Clubs in England’s League One and League Two have voted for the introduction of new financial controls in the form of ‘Squad Salary Caps’
Change takes effect in August
MIAMI (19 April 2021) — It’s a topic that has been debated in media and discussed among European clubs for years, and is now causing shockwaves around the world. It’s the European Super League (“ESL”), a football league comprised of the continents richest clubs, competing annually in a competition that would surely draw a massive worldwide audience.
The pandemic has affected all clubs, but has been particularly disastrous for clubs in League One and League Two, even those that are well run. Clubs at this level rely on gate revenue, and without fans being allowed to attend, they can’t balance their books. Unless spectators are allowed back in the stadiums in the fall, a lot of those clubs will be in serious trouble. Clubs at this level were already living on the precipice prior to the pandemic.
There’s a good chance some clubs will not survive.
With the foregoing dire economic circumstances as the backdrop, representatives of League One and League Two Clubs elected to implement new measures to replace the existing Salary Cost Management Protocols (SCMP), with fixed caps of £2.5million ($3.48 million USD, €2.92 million) and £1.5million ($1.75 million USD, €1.75 million), respectively.
When calculating total salary spending, the ‘cap’ includes:
- Basic Wages;
- Image Rights
- Agents’ fees and;
- Other fees and expenses paid directly or indirectly to all registered players.
Payments directly linked to a Club’s progression in cup competitions or promotion are excluded from the Cap, while any income generated from players going out on loan is deducted from the Club’s Salary Cap calculation.
The leagues have accounted for how to transition into the new salary cap. Specifically, the issue of committed contracts and relegated clubs have been addressed. Any contract entered into on or prior to the new salary cap will be capped at an agreed divisional average until that contract expires. Moving forward, Clubs that are relegated will be permitted to cap all contracts at the divisional average prior to the Club’s relegation until those contracts expire.
An ‘overrun’ concept is also included if a Club’s total squad salary payments exceed the Cap by up to 5%, whereby dependent on the percentage level of the overrun, a financial penalty would be payable for every £1 in excess. Clubs exceeding the ‘overrun’ would be referred to an Independent Disciplinary Commission, although the EFL will monitor the Cap on a real-time basis throughout the season as is the current position with SCMP measures across the two divisions. Where breaches do occur, sanction guidelines are in place to be considered as appropriate by an independent Disciplinary Commission.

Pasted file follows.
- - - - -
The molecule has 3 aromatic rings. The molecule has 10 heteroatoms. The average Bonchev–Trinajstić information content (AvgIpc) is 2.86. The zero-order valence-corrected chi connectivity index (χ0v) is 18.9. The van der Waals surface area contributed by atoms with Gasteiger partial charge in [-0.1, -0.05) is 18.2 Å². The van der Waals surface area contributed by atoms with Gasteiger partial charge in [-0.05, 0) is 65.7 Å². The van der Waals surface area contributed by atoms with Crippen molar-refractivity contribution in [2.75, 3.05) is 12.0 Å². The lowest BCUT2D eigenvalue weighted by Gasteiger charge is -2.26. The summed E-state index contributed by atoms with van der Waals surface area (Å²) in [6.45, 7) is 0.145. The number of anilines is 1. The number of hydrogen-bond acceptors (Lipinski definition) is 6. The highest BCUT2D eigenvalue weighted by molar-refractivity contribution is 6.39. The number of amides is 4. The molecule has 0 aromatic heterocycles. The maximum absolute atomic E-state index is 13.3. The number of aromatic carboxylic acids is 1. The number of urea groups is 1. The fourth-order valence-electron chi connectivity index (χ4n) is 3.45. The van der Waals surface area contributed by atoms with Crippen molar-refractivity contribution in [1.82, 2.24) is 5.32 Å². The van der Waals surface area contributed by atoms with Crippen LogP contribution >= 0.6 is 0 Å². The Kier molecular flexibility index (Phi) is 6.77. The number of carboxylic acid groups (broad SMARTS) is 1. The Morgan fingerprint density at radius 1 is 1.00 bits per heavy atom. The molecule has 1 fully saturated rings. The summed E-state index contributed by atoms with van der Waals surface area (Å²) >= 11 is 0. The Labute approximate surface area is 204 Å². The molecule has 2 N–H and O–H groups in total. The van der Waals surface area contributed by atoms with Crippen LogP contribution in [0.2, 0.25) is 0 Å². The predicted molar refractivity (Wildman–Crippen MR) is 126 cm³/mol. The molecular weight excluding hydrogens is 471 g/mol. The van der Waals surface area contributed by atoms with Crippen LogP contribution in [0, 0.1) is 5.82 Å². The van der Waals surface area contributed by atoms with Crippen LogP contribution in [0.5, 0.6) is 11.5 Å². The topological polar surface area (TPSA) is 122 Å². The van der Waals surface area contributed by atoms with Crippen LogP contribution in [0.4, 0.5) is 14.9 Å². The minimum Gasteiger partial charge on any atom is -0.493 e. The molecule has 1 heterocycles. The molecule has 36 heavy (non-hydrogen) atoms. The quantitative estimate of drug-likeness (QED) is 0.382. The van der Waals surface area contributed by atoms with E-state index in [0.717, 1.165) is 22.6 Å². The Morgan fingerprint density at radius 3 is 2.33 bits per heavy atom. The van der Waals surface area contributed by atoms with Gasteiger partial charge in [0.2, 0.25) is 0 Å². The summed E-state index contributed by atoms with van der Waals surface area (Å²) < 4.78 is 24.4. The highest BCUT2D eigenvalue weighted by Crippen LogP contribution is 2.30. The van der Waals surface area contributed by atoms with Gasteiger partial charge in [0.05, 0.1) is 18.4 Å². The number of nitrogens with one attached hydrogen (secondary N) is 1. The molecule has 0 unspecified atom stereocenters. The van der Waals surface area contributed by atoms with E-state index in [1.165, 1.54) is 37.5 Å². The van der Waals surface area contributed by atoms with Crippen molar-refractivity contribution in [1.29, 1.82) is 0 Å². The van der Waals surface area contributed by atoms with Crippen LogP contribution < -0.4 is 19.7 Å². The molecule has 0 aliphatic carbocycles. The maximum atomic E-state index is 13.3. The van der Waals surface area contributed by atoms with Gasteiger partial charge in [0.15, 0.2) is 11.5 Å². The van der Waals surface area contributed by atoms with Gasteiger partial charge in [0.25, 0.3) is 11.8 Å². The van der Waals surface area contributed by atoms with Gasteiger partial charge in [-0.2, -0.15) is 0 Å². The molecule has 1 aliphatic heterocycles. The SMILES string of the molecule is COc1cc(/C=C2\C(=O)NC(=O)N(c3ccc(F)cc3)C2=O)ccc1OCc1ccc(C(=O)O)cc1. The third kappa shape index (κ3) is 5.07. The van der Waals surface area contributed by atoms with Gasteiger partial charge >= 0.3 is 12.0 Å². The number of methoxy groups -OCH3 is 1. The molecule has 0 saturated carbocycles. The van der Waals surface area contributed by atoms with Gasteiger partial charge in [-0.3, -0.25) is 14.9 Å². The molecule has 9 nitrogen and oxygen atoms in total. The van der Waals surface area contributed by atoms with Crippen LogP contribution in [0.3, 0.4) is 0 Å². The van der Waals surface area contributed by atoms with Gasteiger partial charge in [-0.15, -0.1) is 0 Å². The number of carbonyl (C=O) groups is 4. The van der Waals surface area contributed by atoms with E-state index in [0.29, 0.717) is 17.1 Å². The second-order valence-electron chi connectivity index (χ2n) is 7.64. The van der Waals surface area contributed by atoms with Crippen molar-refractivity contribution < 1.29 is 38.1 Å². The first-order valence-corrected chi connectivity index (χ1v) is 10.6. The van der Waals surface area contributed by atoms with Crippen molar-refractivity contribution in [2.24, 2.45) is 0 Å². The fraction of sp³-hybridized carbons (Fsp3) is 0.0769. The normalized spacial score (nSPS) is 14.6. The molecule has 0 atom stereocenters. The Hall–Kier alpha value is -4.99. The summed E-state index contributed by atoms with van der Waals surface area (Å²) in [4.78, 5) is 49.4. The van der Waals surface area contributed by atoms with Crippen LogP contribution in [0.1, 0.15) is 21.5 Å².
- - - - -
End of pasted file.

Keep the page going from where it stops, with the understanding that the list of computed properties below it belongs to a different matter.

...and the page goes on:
EFL CEO, David Baldwin had this to say on the new wage limits: “The term ‘salary cap’ is an emotive one, creating the impression of a restrictive measure but we are clear in our view that this is neither the objective nor the likely effect of these changes to EFL Regulations. The financial impact of Covid-19 will be profound for EFL Clubs and today’s vote will help ensure Clubs cannot extend themselves to the point that could cause financial instability.
Over the last two weeks the discussions amongst Clubs in both Leagues One and Two have been healthy and constructive, allowing us to reach a clear consensus today and I am pleased that the Clubs have determined to adopt the new approach. We will now work with all Clubs, the PFA and, where appropriate, other stakeholders to implement the new rules and continue our efforts to bring long-term sustainability to the EFL.”
For League One, the cap for the whole team is set at £2.5million ($3.25 million) per season. That covers wages, bonuses, agents fees, and any other money paid to players. Clubs could theoretically pay all of that money to one player and have the others play for free.
Current contracts are assumed to be worth a league average salary until they expire, even if in reality a player is paid a lot more, eleaviating the problem of a higher paid player on a club facing relegation.
The same applies for relegated teams. Because of this, the effects of the salary cap will become more pronounced once current contracts start expiring. Even if a club wants to keep their star player, the club might not be able to afford to without breaking the rules.
Separately, the English Championship is also discussing with its Clubs in respect to amendments to their own financial controls, as are the leagues below League Two
It seems that salary caps are more of a “when” than an “if”.